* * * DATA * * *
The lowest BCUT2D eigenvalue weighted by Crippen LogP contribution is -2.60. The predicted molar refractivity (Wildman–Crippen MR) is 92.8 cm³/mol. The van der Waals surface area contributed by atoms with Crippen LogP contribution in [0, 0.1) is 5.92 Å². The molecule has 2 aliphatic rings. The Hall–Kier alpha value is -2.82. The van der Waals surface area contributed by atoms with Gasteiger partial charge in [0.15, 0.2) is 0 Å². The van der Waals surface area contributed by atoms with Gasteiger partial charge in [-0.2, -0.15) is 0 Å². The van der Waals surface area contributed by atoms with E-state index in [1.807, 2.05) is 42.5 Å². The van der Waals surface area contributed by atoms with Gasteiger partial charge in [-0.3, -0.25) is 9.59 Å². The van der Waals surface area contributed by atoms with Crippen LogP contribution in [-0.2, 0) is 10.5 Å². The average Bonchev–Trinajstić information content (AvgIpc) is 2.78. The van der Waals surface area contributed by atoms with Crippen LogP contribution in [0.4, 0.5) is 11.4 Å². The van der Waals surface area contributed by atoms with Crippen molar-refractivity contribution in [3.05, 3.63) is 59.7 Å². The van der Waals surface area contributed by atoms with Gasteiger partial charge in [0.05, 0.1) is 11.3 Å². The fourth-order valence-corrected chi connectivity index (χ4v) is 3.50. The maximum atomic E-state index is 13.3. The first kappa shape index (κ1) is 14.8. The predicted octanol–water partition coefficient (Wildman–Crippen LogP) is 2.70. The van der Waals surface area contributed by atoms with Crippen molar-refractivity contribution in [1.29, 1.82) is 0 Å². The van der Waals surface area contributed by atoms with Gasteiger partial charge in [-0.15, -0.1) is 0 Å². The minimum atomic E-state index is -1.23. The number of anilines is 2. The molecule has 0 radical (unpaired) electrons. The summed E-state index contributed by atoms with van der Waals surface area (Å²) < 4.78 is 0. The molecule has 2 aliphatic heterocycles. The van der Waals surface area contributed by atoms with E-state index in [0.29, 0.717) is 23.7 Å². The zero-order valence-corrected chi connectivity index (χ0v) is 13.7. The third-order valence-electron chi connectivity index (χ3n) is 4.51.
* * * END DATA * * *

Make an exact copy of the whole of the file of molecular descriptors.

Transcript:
The lowest BCUT2D eigenvalue weighted by Crippen LogP contribution is -2.60. The predicted molar refractivity (Wildman–Crippen MR) is 92.8 cm³/mol. The van der Waals surface area contributed by atoms with Crippen LogP contribution in [0, 0.1) is 5.92 Å². The molecule has 2 aliphatic rings. The Hall–Kier alpha value is -2.82. The van der Waals surface area contributed by atoms with Gasteiger partial charge in [0.15, 0.2) is 0 Å². The van der Waals surface area contributed by atoms with Gasteiger partial charge in [-0.2, -0.15) is 0 Å². The van der Waals surface area contributed by atoms with E-state index in [1.807, 2.05) is 42.5 Å². The van der Waals surface area contributed by atoms with Gasteiger partial charge in [-0.3, -0.25) is 9.59 Å². The van der Waals surface area contributed by atoms with Crippen LogP contribution in [-0.2, 0) is 10.5 Å². The average Bonchev–Trinajstić information content (AvgIpc) is 2.78. The van der Waals surface area contributed by atoms with Crippen LogP contribution in [0.4, 0.5) is 11.4 Å². The van der Waals surface area contributed by atoms with Crippen molar-refractivity contribution in [3.05, 3.63) is 59.7 Å². The van der Waals surface area contributed by atoms with Gasteiger partial charge in [0.05, 0.1) is 11.3 Å². The fourth-order valence-corrected chi connectivity index (χ4v) is 3.50. The maximum atomic E-state index is 13.3. The first kappa shape index (κ1) is 14.8. The predicted octanol–water partition coefficient (Wildman–Crippen LogP) is 2.70. The van der Waals surface area contributed by atoms with Crippen molar-refractivity contribution in [1.29, 1.82) is 0 Å². The van der Waals surface area contributed by atoms with Gasteiger partial charge in [-0.15, -0.1) is 0 Å². The minimum atomic E-state index is -1.23. The number of anilines is 2. The molecule has 0 radical (unpaired) electrons. The summed E-state index contributed by atoms with van der Waals surface area (Å²) < 4.78 is 0. The molecule has 2 aliphatic heterocycles. The van der Waals surface area contributed by atoms with E-state index in [0.29, 0.717) is 23.7 Å². The zero-order valence-corrected chi connectivity index (χ0v) is 13.7. The third-order valence-electron chi connectivity index (χ3n) is 4.51.